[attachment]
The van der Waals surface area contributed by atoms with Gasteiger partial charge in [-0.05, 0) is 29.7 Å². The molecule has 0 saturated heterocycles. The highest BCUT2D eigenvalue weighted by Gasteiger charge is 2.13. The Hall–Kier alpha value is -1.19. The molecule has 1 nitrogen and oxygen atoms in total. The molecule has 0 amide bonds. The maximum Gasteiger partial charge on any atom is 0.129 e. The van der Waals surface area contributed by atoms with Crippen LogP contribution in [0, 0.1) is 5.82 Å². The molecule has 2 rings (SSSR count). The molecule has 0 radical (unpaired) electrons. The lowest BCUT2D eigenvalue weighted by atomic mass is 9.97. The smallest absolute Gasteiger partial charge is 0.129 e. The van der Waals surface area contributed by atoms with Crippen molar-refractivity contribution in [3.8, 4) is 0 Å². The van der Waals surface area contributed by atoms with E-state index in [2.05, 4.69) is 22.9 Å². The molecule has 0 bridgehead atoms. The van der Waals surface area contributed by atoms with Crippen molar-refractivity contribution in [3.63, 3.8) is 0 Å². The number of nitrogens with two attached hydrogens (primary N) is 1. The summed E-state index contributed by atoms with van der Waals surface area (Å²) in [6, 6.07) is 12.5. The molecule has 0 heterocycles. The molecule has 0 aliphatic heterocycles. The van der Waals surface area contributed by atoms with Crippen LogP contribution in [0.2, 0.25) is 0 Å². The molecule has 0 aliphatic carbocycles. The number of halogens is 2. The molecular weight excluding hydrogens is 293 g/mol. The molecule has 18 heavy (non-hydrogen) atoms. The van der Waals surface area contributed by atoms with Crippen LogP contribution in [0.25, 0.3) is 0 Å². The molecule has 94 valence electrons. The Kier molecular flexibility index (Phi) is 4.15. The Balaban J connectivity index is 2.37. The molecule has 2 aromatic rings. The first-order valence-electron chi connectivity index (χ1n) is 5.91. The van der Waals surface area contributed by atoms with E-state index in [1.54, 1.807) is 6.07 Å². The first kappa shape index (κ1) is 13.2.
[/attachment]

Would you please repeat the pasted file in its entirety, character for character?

The van der Waals surface area contributed by atoms with Gasteiger partial charge in [-0.05, 0) is 29.7 Å². The molecule has 0 saturated heterocycles. The highest BCUT2D eigenvalue weighted by Gasteiger charge is 2.13. The Hall–Kier alpha value is -1.19. The molecule has 1 nitrogen and oxygen atoms in total. The molecule has 0 amide bonds. The maximum Gasteiger partial charge on any atom is 0.129 e. The van der Waals surface area contributed by atoms with Crippen LogP contribution in [0, 0.1) is 5.82 Å². The molecule has 2 rings (SSSR count). The molecule has 0 radical (unpaired) electrons. The lowest BCUT2D eigenvalue weighted by atomic mass is 9.97. The smallest absolute Gasteiger partial charge is 0.129 e. The van der Waals surface area contributed by atoms with Crippen molar-refractivity contribution in [3.8, 4) is 0 Å². The van der Waals surface area contributed by atoms with E-state index in [2.05, 4.69) is 22.9 Å². The molecule has 0 bridgehead atoms. The van der Waals surface area contributed by atoms with Crippen molar-refractivity contribution in [3.63, 3.8) is 0 Å². The number of nitrogens with two attached hydrogens (primary N) is 1. The summed E-state index contributed by atoms with van der Waals surface area (Å²) in [6, 6.07) is 12.5. The molecule has 0 heterocycles. The molecule has 0 aliphatic heterocycles. The van der Waals surface area contributed by atoms with Crippen LogP contribution in [0.2, 0.25) is 0 Å². The molecule has 0 aliphatic carbocycles. The number of halogens is 2. The molecular weight excluding hydrogens is 293 g/mol. The molecule has 18 heavy (non-hydrogen) atoms. The van der Waals surface area contributed by atoms with Crippen LogP contribution in [0.25, 0.3) is 0 Å². The molecule has 94 valence electrons. The Kier molecular flexibility index (Phi) is 4.15. The Balaban J connectivity index is 2.37. The molecule has 2 aromatic rings. The first-order valence-electron chi connectivity index (χ1n) is 5.91. The van der Waals surface area contributed by atoms with E-state index in [1.54, 1.807) is 6.07 Å². The first kappa shape index (κ1) is 13.2.